Posted on | June 25, 2010 | 1 Comment
As I have been helping a client build a business a very important ”skill set” has come to my attention. It is the “Art” of doing nothing. It is the feeling you get when your toddler is about to fall down after you told them ten times about the crack in the side walk and you think… ”Maybe this time I won’t say anything and they will learn”.
At this client we are working very hard in an entrepreneurial environment. We are creating a new business model, we are aggressively in the marketplace, we are on-boarding customers, having success & failure and everyone is working very hard to meet our targets and goals. We have thrown a global team of people together with loosely defined roles and asked them to do things that they might not be able to do, don’t want to do or simply can’t do, but everyone is giving it their best shot.
This brings me to the point… It is my responsibility to build the organization out as one of the founders and a key contributor to strategy and the overall business model. Everyone involved has great passion for the company, the industry and making an impact. So the other day as I listened in on our team trying to solve a very complex challenge around how to figure out what to do when and who should do what, I got my normal urge to walk in and try to start persuading them to do it “my way”. I stopped myself and sat back down in my chair.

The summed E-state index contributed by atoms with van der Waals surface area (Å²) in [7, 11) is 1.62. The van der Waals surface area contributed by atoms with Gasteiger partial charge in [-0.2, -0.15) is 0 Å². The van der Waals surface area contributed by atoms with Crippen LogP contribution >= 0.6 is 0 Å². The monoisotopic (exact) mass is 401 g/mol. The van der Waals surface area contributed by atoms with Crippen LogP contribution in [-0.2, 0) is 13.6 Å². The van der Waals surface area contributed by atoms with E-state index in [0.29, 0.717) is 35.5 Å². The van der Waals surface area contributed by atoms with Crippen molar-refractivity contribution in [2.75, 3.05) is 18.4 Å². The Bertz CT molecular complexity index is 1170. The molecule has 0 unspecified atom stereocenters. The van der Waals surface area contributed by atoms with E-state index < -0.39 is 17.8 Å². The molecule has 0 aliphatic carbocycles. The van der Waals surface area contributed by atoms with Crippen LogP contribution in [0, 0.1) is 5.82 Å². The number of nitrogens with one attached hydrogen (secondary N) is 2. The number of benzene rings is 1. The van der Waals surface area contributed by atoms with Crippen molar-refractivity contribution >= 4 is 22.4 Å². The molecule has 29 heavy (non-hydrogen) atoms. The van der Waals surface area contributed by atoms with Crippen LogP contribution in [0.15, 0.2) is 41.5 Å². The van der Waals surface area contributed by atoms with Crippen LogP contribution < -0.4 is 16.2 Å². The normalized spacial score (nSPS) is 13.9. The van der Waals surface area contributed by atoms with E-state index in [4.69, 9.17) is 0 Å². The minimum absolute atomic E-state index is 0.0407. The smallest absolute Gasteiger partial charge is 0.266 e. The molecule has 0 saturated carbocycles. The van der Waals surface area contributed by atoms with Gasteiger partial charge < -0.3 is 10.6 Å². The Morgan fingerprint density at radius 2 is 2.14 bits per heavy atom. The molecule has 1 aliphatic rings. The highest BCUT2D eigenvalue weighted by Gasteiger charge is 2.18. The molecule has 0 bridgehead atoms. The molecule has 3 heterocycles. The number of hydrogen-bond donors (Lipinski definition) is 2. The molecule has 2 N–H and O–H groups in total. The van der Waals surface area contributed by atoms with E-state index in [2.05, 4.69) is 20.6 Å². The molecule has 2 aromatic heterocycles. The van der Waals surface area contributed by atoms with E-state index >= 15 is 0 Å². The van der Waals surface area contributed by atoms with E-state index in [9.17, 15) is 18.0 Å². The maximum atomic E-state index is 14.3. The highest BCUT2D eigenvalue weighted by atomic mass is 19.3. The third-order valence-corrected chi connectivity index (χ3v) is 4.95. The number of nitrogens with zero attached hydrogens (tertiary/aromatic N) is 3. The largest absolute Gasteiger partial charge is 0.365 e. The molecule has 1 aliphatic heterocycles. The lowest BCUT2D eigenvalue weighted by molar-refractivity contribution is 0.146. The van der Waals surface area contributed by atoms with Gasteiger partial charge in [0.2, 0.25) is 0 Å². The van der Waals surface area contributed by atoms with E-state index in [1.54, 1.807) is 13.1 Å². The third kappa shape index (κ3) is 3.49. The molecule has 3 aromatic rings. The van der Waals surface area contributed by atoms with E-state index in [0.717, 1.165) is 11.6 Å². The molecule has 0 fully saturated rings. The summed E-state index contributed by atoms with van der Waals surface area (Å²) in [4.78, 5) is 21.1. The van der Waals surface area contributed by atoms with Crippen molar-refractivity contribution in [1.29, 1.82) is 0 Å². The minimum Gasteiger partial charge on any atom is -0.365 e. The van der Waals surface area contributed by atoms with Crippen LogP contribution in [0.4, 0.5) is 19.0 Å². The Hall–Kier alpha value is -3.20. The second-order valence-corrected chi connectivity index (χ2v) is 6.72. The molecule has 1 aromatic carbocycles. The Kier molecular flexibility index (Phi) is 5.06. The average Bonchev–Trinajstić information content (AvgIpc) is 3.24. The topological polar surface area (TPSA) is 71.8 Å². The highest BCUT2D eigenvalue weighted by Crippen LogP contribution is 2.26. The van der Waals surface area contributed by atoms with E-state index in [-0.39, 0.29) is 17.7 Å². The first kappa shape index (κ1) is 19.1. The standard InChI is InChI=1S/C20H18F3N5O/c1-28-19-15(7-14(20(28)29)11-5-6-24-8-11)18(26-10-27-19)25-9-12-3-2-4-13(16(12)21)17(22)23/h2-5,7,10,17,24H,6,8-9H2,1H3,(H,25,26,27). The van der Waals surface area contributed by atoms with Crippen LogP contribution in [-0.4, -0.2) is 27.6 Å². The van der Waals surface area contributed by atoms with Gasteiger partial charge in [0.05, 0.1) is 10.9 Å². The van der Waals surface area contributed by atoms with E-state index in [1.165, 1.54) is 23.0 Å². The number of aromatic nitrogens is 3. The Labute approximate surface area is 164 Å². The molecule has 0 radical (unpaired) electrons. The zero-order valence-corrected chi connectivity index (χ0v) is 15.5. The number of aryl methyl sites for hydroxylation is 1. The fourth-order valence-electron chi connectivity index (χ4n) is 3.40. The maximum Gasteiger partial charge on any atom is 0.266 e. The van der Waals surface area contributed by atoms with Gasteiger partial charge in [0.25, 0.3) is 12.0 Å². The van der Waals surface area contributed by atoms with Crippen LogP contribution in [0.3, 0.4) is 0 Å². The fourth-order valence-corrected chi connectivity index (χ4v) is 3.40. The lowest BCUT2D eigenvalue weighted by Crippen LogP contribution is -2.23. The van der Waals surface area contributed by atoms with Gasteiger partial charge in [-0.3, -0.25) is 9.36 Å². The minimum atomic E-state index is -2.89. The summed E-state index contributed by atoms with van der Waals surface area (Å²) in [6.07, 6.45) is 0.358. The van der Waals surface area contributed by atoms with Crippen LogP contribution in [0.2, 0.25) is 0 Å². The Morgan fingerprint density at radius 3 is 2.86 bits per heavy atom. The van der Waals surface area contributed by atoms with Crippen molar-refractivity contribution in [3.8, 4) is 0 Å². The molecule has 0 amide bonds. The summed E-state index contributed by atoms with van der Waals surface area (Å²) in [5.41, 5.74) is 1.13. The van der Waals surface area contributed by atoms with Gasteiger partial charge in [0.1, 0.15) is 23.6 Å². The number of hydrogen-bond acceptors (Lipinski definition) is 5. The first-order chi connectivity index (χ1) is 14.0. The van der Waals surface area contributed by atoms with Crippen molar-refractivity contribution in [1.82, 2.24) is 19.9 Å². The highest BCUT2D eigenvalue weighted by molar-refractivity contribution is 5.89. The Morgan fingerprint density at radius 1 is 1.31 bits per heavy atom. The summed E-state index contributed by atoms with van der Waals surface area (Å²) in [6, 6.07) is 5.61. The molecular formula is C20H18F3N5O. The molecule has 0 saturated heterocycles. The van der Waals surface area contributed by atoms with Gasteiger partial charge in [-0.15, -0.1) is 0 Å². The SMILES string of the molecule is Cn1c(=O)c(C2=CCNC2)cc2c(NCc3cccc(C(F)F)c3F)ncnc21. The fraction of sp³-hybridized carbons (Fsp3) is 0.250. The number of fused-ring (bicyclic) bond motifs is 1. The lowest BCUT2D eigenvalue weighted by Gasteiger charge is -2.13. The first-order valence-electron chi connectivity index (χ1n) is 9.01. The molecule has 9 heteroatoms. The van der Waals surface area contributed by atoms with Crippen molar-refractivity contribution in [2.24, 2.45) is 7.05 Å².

Even though we are at a critical stage in the business and we are building toward specific revenue goals and solving this problem will help us accelerate progress quickly, I chose to do nothing! Why? Because we can not build a scalable business on the backs of a couple of people dictating what everyone should be doing and when. If we have the right people doing the right things they should be able to figure it out or get pretty close on their own.
The meetings got heated, the tension was building as I listened and the urge to jump in and provide a “solution” was insatiable. I let it go and spoke to some team members afterward and they looked like they had just completed the climb to the summit of Mt. Everest. I advised and mentored them and suggested that they re-group the next day and that we meet to discuss their solution the following day in detail.
The solution that was proposed was very close to what I was thinking might be the best approach to try. The difference is they came up with it on their own in the heat of battle. They are bought-in to the solution and dedicated to making sure that the execution of the solution is on target. It cost us one day of time in progress but we gained an invaluable amount of learning in the area of Teamwork and Communication.
It remains to be seen if the solution will work but I know that this team will continue to fight, think, create and execute with passion because they are empowered to do so in our environment and the rewards come back in customer satisfaction and progress toward our goals. This was a great light bulb moment for me.
The next time you think you have the answer… Stop! and do nothing.